When God Loves Me Too Much to Let Me Get Away With Murder

"Grace saves me from my sin; it does not 
remove the consequence of my actions."

Have you ever done something that you regretted before you'd even finished doing it? No? It's just me...okay!

I'm going to be very real here. I make bad decisions all the time. Well, maybe not all the time, but more often than I'd like to admit. Underneath, I'm really just a haute mess with a little coffee and a lot of Jesus in me!

I take comfort in knowing that I'm in good company. Many of the people I admire most, the people who have encouraged and lifted me up are, in fact, also humans who make mistakes, messes, and bad decisions.

One of my favorite examples of this human condition I find myself in is David, King David.

David's story is inspiring because it wasn't an easy life. As a teenager, he is anointed and named to be the successor of the current king, Saul. But David isn't the son of Saul. But that's okay because Saul is the first king of Israel, so we can get over the whole royal lineage thing, right?

Well, no. Not really. But that's a blog for another day!

David, though, from the outset of his story demonstrates an amazing relationship and faith in God. During a visit with his brothers, David steps up to take on the behemoth Goliath, a Philistine who's been taunting the fighting men of Israel. Despite being just a teenager, a shepherd no less and not a warrior, David assures the King that he can take on Goliath and be successful:

"The LORD who delivered me from the paw of the lion and from the paw of the bear will deliver me from the hand of this Philistine." (1 Samuel 17:37a)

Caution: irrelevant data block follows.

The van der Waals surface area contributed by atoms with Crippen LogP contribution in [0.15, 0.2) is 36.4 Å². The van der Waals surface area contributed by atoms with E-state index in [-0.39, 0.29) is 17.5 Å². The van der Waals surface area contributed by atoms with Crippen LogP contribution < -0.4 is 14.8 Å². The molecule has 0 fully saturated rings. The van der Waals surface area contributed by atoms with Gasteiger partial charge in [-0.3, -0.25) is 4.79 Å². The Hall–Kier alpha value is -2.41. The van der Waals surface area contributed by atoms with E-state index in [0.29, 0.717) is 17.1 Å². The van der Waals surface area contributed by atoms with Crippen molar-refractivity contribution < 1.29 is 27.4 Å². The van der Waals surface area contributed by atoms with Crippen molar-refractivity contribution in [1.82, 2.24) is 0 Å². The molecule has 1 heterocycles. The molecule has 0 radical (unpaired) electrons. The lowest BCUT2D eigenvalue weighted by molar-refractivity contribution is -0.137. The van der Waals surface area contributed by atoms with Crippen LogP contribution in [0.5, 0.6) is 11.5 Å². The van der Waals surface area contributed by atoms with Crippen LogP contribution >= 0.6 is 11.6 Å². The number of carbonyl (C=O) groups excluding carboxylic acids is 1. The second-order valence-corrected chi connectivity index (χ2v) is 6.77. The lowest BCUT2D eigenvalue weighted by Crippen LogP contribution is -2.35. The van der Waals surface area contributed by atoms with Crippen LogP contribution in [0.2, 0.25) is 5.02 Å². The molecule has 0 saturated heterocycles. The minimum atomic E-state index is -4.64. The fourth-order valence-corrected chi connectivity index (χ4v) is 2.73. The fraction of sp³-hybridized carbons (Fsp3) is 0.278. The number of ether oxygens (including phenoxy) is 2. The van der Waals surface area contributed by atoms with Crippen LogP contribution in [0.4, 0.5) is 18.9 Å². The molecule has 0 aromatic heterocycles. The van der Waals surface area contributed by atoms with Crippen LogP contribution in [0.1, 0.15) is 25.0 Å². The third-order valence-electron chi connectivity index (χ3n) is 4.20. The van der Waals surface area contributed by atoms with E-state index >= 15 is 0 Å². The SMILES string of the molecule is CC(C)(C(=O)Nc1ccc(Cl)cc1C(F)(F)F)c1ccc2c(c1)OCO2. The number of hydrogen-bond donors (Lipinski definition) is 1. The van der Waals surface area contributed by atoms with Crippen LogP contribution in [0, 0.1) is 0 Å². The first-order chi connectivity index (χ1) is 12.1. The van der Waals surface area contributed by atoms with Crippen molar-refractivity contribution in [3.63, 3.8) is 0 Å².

And successful he is!

But his life doesn't get easier. Saul is aware that David will succeed him, and overcome by his jealousy and inability to recognize his personal value, Saul becomes David's greatest adversary. David spends the years after killing Goliath running and hiding from Saul, sparing Saul's life because David fears the LORD and respects the role of authority Jehovah has placed Saul into. When given a chance to kill Saul and protect his own life, David refuses saying,

"The LORD forbid that I should do this thing to my lord, the LORD's anointed, to put out my hand against him, seeing he is the LORD's anointed." (1 Samuel 24:6)

David is the REAL deal!

And then he fails.

David stumbles across a situation where he should have just run, but instead, he gives into temptation. Something has happened to David prior to this, as he's made smaller decisions that show a lack of good judgment. He sends his fighting men out to battle but stays behind in Jerusalem.

While there, he does what people do. He works some, he rests some. And one afternoon, David decides to step out onto the roof of his house. While there, he catches a glimpse of a beautiful woman bathing. A woman, it turns out, who is married. To one of his powerful fighting men. Who is away fighting for the nation.